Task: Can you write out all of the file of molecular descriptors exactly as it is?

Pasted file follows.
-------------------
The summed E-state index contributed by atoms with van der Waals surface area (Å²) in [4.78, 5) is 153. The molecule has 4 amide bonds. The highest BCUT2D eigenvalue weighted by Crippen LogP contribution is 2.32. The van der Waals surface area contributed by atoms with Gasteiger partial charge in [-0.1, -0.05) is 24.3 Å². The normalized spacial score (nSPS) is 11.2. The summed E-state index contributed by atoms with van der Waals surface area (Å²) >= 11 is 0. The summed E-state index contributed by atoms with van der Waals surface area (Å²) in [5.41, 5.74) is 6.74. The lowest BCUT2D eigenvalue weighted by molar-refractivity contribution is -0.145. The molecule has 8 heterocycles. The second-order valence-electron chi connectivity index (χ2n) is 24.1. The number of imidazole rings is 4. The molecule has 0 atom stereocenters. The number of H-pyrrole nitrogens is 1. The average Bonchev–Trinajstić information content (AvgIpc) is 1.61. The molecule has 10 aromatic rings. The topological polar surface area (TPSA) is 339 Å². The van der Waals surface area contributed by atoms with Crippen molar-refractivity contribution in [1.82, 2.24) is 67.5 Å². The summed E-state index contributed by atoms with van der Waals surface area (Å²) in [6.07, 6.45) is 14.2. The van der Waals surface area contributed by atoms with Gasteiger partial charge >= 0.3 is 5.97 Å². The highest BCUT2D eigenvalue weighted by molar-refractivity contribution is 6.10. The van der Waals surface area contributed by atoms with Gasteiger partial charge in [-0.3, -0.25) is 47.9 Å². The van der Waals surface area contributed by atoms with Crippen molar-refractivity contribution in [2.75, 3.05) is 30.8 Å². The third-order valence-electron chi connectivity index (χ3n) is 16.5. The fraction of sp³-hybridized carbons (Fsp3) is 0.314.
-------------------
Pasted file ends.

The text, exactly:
The summed E-state index contributed by atoms with van der Waals surface area (Å²) in [4.78, 5) is 153. The molecule has 4 amide bonds. The highest BCUT2D eigenvalue weighted by Crippen LogP contribution is 2.32. The van der Waals surface area contributed by atoms with Gasteiger partial charge in [-0.1, -0.05) is 24.3 Å². The normalized spacial score (nSPS) is 11.2. The summed E-state index contributed by atoms with van der Waals surface area (Å²) >= 11 is 0. The summed E-state index contributed by atoms with van der Waals surface area (Å²) in [5.41, 5.74) is 6.74. The lowest BCUT2D eigenvalue weighted by molar-refractivity contribution is -0.145. The molecule has 8 heterocycles. The second-order valence-electron chi connectivity index (χ2n) is 24.1. The number of imidazole rings is 4. The molecule has 0 atom stereocenters. The number of H-pyrrole nitrogens is 1. The average Bonchev–Trinajstić information content (AvgIpc) is 1.61. The molecule has 10 aromatic rings. The topological polar surface area (TPSA) is 339 Å². The van der Waals surface area contributed by atoms with Crippen molar-refractivity contribution in [1.82, 2.24) is 67.5 Å². The summed E-state index contributed by atoms with van der Waals surface area (Å²) in [6.07, 6.45) is 14.2. The van der Waals surface area contributed by atoms with Gasteiger partial charge >= 0.3 is 5.97 Å². The highest BCUT2D eigenvalue weighted by molar-refractivity contribution is 6.10. The van der Waals surface area contributed by atoms with Gasteiger partial charge in [-0.3, -0.25) is 47.9 Å². The van der Waals surface area contributed by atoms with Crippen molar-refractivity contribution in [2.75, 3.05) is 30.8 Å². The third-order valence-electron chi connectivity index (χ3n) is 16.5. The fraction of sp³-hybridized carbons (Fsp3) is 0.314.